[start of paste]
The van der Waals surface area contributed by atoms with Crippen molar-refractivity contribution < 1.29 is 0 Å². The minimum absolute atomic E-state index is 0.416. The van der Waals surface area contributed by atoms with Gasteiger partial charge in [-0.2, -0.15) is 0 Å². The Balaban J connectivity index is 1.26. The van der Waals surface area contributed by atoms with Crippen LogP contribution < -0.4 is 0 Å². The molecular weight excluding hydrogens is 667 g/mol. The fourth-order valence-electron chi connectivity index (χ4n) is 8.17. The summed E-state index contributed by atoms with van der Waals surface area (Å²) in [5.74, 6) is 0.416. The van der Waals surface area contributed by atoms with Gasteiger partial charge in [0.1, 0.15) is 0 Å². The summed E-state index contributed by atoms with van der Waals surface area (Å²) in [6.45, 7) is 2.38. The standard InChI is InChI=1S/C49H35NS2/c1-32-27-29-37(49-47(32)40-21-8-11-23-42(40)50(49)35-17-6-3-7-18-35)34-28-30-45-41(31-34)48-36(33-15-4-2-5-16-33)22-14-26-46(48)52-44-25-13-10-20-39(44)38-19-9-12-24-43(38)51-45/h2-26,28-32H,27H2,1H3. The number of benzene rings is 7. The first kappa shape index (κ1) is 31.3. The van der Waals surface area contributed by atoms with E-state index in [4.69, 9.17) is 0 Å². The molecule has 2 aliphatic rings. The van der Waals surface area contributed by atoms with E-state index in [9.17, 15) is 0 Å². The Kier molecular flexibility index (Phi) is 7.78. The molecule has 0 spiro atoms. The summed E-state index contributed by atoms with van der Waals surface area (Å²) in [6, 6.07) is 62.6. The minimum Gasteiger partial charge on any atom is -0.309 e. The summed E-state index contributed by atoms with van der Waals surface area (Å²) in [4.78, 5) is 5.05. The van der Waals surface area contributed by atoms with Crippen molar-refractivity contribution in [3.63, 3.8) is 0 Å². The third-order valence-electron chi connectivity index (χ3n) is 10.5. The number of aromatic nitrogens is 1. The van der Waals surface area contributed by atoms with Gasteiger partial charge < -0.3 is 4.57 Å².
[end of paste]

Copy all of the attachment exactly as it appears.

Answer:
The van der Waals surface area contributed by atoms with Crippen molar-refractivity contribution < 1.29 is 0 Å². The minimum absolute atomic E-state index is 0.416. The van der Waals surface area contributed by atoms with Gasteiger partial charge in [-0.2, -0.15) is 0 Å². The Balaban J connectivity index is 1.26. The van der Waals surface area contributed by atoms with Crippen LogP contribution < -0.4 is 0 Å². The molecular weight excluding hydrogens is 667 g/mol. The fourth-order valence-electron chi connectivity index (χ4n) is 8.17. The summed E-state index contributed by atoms with van der Waals surface area (Å²) in [5.74, 6) is 0.416. The van der Waals surface area contributed by atoms with Gasteiger partial charge in [0.1, 0.15) is 0 Å². The summed E-state index contributed by atoms with van der Waals surface area (Å²) in [6.45, 7) is 2.38. The standard InChI is InChI=1S/C49H35NS2/c1-32-27-29-37(49-47(32)40-21-8-11-23-42(40)50(49)35-17-6-3-7-18-35)34-28-30-45-41(31-34)48-36(33-15-4-2-5-16-33)22-14-26-46(48)52-44-25-13-10-20-39(44)38-19-9-12-24-43(38)51-45/h2-26,28-32H,27H2,1H3. The number of benzene rings is 7. The first kappa shape index (κ1) is 31.3. The van der Waals surface area contributed by atoms with E-state index in [4.69, 9.17) is 0 Å². The molecule has 2 aliphatic rings. The van der Waals surface area contributed by atoms with E-state index in [9.17, 15) is 0 Å². The Kier molecular flexibility index (Phi) is 7.78. The molecule has 0 spiro atoms. The summed E-state index contributed by atoms with van der Waals surface area (Å²) in [6, 6.07) is 62.6. The minimum Gasteiger partial charge on any atom is -0.309 e. The summed E-state index contributed by atoms with van der Waals surface area (Å²) in [4.78, 5) is 5.05. The van der Waals surface area contributed by atoms with Crippen molar-refractivity contribution in [3.63, 3.8) is 0 Å². The third-order valence-electron chi connectivity index (χ3n) is 10.5. The number of aromatic nitrogens is 1. The van der Waals surface area contributed by atoms with Gasteiger partial charge < -0.3 is 4.57 Å².